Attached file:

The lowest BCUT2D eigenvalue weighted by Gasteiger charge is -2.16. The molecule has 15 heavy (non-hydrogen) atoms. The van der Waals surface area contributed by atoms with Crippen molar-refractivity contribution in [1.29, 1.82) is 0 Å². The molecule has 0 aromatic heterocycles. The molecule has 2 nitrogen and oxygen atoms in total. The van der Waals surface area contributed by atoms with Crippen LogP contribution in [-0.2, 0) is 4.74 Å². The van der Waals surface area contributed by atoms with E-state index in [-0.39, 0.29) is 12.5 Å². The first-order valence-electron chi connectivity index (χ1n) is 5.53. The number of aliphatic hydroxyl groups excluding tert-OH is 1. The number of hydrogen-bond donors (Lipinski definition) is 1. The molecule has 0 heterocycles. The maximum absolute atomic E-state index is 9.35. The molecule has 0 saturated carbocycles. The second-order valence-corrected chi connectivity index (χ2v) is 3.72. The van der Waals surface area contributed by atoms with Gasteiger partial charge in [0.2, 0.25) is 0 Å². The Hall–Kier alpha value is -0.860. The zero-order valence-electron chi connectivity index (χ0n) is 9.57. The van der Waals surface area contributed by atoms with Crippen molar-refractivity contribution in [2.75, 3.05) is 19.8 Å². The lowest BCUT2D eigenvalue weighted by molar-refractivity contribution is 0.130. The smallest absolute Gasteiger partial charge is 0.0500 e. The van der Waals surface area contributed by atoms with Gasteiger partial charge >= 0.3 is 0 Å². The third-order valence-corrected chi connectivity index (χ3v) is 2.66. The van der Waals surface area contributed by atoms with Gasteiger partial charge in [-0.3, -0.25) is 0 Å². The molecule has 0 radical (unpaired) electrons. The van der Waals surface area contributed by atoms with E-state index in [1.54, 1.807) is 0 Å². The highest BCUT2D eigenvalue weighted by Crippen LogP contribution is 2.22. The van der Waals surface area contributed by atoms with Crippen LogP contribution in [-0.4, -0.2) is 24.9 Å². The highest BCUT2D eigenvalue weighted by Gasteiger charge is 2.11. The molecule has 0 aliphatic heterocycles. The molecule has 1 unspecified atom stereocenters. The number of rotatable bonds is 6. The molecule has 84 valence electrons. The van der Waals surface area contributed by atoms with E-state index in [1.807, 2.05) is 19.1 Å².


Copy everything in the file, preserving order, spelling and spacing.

The lowest BCUT2D eigenvalue weighted by Gasteiger charge is -2.16. The molecule has 15 heavy (non-hydrogen) atoms. The van der Waals surface area contributed by atoms with Crippen molar-refractivity contribution in [1.29, 1.82) is 0 Å². The molecule has 0 aromatic heterocycles. The molecule has 2 nitrogen and oxygen atoms in total. The van der Waals surface area contributed by atoms with Crippen LogP contribution in [-0.2, 0) is 4.74 Å². The van der Waals surface area contributed by atoms with E-state index in [-0.39, 0.29) is 12.5 Å². The first-order valence-electron chi connectivity index (χ1n) is 5.53. The number of aliphatic hydroxyl groups excluding tert-OH is 1. The number of hydrogen-bond donors (Lipinski definition) is 1. The molecule has 0 heterocycles. The maximum absolute atomic E-state index is 9.35. The molecule has 0 saturated carbocycles. The second-order valence-corrected chi connectivity index (χ2v) is 3.72. The van der Waals surface area contributed by atoms with Gasteiger partial charge in [0.2, 0.25) is 0 Å². The Hall–Kier alpha value is -0.860. The zero-order valence-electron chi connectivity index (χ0n) is 9.57. The van der Waals surface area contributed by atoms with Crippen molar-refractivity contribution in [2.75, 3.05) is 19.8 Å². The lowest BCUT2D eigenvalue weighted by molar-refractivity contribution is 0.130. The smallest absolute Gasteiger partial charge is 0.0500 e. The van der Waals surface area contributed by atoms with Gasteiger partial charge >= 0.3 is 0 Å². The third-order valence-corrected chi connectivity index (χ3v) is 2.66. The van der Waals surface area contributed by atoms with Gasteiger partial charge in [-0.3, -0.25) is 0 Å². The molecule has 0 radical (unpaired) electrons. The van der Waals surface area contributed by atoms with E-state index in [1.54, 1.807) is 0 Å². The highest BCUT2D eigenvalue weighted by Crippen LogP contribution is 2.22. The van der Waals surface area contributed by atoms with Crippen LogP contribution in [-0.4, -0.2) is 24.9 Å². The highest BCUT2D eigenvalue weighted by Gasteiger charge is 2.11. The molecule has 0 aliphatic heterocycles. The molecule has 1 unspecified atom stereocenters. The number of rotatable bonds is 6. The molecule has 84 valence electrons. The van der Waals surface area contributed by atoms with E-state index in [1.807, 2.05) is 19.1 Å².